It’s really good to be back home. Don’t get me wrong, there are things that suck about it, but they’re so drastically different than my problems in the South.
I watched “My Girlfriend’s Boyfriend,” stand-up/story telling with Mike Birbiglia. I’ll have to do a review for The ‘Loon. Anyway, Birbigs is in Seattle when he’s performing, and he stops his show to run off-stage and hold up a guy’s foot so the audience can see this guy is wearing “no shoes and no socks.” An audience heckler says something that Birbigs agrees to “only in Seaattle.” It would also happen here, to clarify. Then Birbigs describes a stand-up tour he did some years ago in Texas, and you can tell that Birbigs doesn’t want to offend people…but he really does NOT like it there.
“I developed a small drinking problem while I was there,” he says. “Which is common in the South.”
Those two paragraphs pretty much describe my experiences between the PNW (Pacific Northwest) and Texas (although I tried not to drink on work nights and NEVER tequila). This is not to say there aren’t things I miss about Texas. There are more things I missed about home. I did notice the other day when I got mad, I started this angry drawl in the car by myself. I wonder how long that will last. I also miss the speed limit, and people who drive it. There are not enough lanes with high speed here, and driving lower than my usual speed makes me cranky since I’m an already impatient person.
I’m tapering off medication, and my doctor really does not want me drinking. So to sum up my problems here: don’t drink for awhile, I’m broke, and I’m unemployed. These are all things I’m working on (except the not drinking which is already in effect I’m just going to continue to not do it). I can’t tell you how many hooker jokes I’ve made, but I’ve only made them to Parker, so I think it’s okay. And to you guys in my conversation while job hunting.
I am really glad to be back, but it’s hard to go places with people when you have no money AND you can’t drink. Fairly certain that our friends offered us wine, and now I haven’t heard back from them. I’m making an exception for the reunion, because I purchased tickets, so in this equation, it’s okay to break the drinking rule too. It’s one night.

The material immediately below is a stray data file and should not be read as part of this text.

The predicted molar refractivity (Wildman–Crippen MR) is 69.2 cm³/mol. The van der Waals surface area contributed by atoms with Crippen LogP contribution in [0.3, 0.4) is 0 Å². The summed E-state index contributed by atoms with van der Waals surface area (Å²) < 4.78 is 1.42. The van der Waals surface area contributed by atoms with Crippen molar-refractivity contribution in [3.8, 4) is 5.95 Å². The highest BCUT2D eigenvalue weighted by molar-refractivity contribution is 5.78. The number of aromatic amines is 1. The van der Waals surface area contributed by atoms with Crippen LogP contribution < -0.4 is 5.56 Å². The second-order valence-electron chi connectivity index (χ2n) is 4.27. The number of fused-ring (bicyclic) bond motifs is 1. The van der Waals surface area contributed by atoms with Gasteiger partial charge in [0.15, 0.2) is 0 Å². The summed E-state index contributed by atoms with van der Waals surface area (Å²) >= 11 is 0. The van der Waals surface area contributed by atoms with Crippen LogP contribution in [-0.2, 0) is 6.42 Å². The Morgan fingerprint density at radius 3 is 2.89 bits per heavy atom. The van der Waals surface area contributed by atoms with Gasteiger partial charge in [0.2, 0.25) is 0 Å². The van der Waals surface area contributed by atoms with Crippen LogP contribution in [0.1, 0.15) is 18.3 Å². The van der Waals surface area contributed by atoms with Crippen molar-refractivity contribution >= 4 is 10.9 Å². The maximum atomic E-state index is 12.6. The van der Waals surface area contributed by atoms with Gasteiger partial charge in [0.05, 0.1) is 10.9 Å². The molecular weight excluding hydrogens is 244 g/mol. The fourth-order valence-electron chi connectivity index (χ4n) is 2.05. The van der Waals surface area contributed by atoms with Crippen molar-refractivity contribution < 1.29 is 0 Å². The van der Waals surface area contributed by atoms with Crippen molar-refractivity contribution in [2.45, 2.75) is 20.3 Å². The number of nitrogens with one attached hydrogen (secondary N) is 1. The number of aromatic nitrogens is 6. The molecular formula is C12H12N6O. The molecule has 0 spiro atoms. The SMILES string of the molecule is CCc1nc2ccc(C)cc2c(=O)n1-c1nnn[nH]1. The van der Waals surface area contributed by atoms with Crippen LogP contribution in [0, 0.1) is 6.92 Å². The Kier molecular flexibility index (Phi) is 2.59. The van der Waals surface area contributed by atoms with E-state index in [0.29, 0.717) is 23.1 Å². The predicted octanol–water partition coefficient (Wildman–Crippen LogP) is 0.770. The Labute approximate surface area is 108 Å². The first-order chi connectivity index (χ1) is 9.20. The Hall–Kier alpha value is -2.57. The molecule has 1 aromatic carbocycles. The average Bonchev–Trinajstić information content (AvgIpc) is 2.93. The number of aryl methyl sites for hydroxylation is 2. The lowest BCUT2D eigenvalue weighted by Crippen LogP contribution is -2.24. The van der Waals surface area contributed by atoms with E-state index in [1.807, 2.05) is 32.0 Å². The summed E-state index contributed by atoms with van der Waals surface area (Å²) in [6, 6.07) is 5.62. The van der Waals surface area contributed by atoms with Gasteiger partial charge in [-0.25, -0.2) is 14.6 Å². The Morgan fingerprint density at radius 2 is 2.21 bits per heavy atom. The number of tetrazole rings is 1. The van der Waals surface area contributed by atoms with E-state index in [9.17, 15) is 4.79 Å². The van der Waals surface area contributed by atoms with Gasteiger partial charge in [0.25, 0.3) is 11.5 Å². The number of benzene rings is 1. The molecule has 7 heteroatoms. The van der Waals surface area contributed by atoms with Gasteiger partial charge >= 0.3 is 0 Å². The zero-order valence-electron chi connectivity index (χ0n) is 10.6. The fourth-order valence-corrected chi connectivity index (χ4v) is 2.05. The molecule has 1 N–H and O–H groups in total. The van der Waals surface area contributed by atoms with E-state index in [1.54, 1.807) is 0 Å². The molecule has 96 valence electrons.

Being home, as Birbigs will attest, has given me less inclination to drink. It’s much easier here when I start counting my friends in town, because unlike the South, half of them or more are not alcoholic beverages. Also, we’re too poor to drink here. I will say that to my knowledge Pabst Blue Ribbon is on sale at Walgreen’s, an 18 pack for $9.99. I missed Suicide Awareness Week, but apparently, I do have to inform you of PBR, because I live in Oregon now. So belatedly, DON’T kill yourself. I even read an online article about a woman whose dentist thought she died and actually HUGGED her when she found out it wasn’t true. Someone will miss you. *I* will miss you. Like my blog, and I’ll consider that your wink of understanding and agreement to not kill yourself. Even if you weren’t thinking about it, in case I wondered.
I will say this: I am glad to be alive, and being away from home didn’t always make me feel that way. Being home does make me happy to be alive.
It’s hard explaining all this to people. I don’t like pity or charity. I wouldn’t even let Bea buy me lunch the other day which I think hurt her feelings. Since we moved home, my friends are expecting me to initiate hang outs. We don’t have our own place, I can’t drink, and we’re broke. On the bright side, I’m not pregnant, even though my mom keeps asking me if I am (and talking about babies so much I’m starting to wonder if there’s an object one can hold up that makes people STOP talking about them. Maybe the cat would work, since she’s loud. That would require me to take her every time I see or talk to my mom. Way too much cat interaction).
There are also things I KNOW here. I know where I want to go for my birthday. I know where we’d like to go for our anniversary. I know the cheaper grocery store, and I know where to look for fun activities. I know where I’ll get towed, and I know where I have to pay for parking. I know where all the freeways connect even if I’ve forgotten some of the names. Instead of wondering what we could do outside the house, we think about all the places we could eat and see in the city if we had money. Sometimes, we just drive by places and point out all the moments of our youth and what places USED to be. It turns out I’m the most sentimental lazy person ever.
It’s weird how you appreciate something more when it goes away and then comes back.